Sure, I know it works, but it is wrong. Think about Avon, Amway, Herbalife, Oriflame, etc.

Another good example would be the different public figures (so called stars – athletes, singers, actors, etc.) you see on commercials on TV. This is also the reason you hear about them supporting some politician.
It makes you buy a product or vote for a particular politician just because someone you like supports it.


The best example would be the Milgram experiment.

The best method of defense against this is to ask ourselves two questions:

  • is that authority figure an expert on that subject?
  • how is he?

Social proof

This is a bit tricky. An easy example would be the laughters you hear while watching a comedy series.
Hearing other people laughing at some jokes makes you also laugh. Laughing at something makes you think that that thing is funnier than it really is.

Other darker examples would be from small religious cults. Being part of a group makes you do things that you wouldn’t do if you were alone. You can read about the Seekers cult from Chicago. I also recommend watching the movie The Joneses.


I think everybody knows about this but for some reason all people choose to ignore it.
If something is rare (or appears to be rare) we expect for it to also be expensive and we also expect it to be a good deal.
Best examples ? “Huge one day sale”, “Limited offer”, “Black Friday”, “if you don’t buy it now I have another customer that is ready to pay good money for it” ..


Is hard to defend against all of these. The first step is to know about them. It is also really important to observe how we act when we are under these kind of influences. Afterwards it will be easier to avoid them or to see some red flags when we are acting in a certain way.

MillyBridal scams customers

Update 12.02.2017: After one month of emails/chats/negotiations we received almost all the money back. I guess it is better than nothing.

Iarina thought to buy some things from http://uk.millybridal.org/ (http://millybridal.org is basically the same site) for the wedding.

After searching more info about them she decided to cancel the order and request a refund.

This was a month ago. Since then she basically talked with them daily. She still hasn’t got the money back.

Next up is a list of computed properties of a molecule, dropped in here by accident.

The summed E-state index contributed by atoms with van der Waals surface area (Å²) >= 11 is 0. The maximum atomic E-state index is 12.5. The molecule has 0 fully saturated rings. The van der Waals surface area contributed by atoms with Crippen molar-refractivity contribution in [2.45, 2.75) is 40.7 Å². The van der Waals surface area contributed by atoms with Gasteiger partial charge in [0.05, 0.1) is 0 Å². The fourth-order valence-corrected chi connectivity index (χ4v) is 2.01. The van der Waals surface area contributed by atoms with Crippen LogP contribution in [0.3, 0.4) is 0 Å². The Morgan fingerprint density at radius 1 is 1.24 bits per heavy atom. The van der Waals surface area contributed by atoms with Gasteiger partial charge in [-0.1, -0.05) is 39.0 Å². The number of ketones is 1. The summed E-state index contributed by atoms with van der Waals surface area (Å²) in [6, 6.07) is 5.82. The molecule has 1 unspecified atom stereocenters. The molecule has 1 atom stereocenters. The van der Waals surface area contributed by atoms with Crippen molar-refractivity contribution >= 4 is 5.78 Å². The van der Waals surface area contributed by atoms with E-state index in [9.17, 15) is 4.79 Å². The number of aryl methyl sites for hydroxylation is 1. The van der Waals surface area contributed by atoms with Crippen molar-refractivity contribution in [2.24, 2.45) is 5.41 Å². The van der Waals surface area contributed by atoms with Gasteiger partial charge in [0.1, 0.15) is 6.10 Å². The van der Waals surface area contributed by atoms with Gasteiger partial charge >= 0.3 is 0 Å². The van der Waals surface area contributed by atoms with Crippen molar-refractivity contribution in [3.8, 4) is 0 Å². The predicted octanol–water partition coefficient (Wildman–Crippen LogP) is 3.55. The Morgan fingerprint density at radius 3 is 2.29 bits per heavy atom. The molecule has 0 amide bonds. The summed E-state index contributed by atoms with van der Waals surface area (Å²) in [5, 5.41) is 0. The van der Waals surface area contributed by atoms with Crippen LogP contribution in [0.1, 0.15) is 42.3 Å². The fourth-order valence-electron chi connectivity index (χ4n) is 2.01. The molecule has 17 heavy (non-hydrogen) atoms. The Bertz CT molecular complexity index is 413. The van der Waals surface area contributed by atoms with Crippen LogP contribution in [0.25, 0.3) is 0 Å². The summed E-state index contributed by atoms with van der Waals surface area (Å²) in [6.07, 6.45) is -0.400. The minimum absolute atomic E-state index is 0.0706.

We will look at what legal actions can be done against them. But I also wanted to write about this so other people are warned.

MillyBridal scams customers. Be careful.

If anybody needs more info about them, check this:

MillyBridal scams customers
MillyBridal scams customers

“Screw It, Let’s Do It”

I started reading “Screw It, Let’s Do It” by Richard Branson. I was a little circumspect when I got the book, didn’t know if I will enjoy it. But man .. this is such a great and fun book to read. It just gives you a nice boost of energy and it awakens in you a desire to do stuff.

While I was reading the book it got me thinking about myself, how I am living and what I do with my life, job, if I’m really enjoying myself. And in a way I can say that yes, I really am.
Is there room for improvement? Yes ! A hell of lot of it.
But I’m doing my best.

I think that the thing that always gets me going is that I get bored really fast and I always feel the need to be challenged, to learn things and do stuff.

My first job was in a bookstore. Selling books and other stuff. It was a really fun place and I had great colleagues. But I was paid close to nothing, little less than 200 euro per month. So the small salary and the routine made me quit in about 6 months.

Second job. I got a sales job in a small IT company. First thing I did there? Putting invoices in envelopes and sending them to customers. Pay was a little better (not much more) and I knew I will be learning a lot of things. And I really did.

When I left, after almost 3 years, I was working as a Project Manager, running projects worth millions of euro, implementing ERP (enterprise resource planning) systems that were used by hundreds of thousands of people.
After 3 years there, doing all the things I did, I can say that if I will ever be in position to run a company, I’ve got the knowledge to do it.

While I was working there I got bored again so I thought I want to learn how to build websites. I had some knowledge from school, but didn’t knew that much. So I started learning HTML, CSS, some JavaScript and a lot of things about building things on the web.
In short time I was already having some small gigs and making some extra money.

I was having fun creating websites, so I thought that maybe I can get a job. So I quit my job prepared to look for something else and with enough money for about 3 months.
It took me less than a week to get an offer and I said yes. It was from my current work place where I work as a Web Designer.

Fast forward to January 2017 (almost 2 years later). What I do right now beside my daily job?

  • have some fun on freeCodeCamp, learning things about web development
  • enroled in a nanodegree program from Udacity, learning Android development (got a scholarship, and I’m really grateful for it)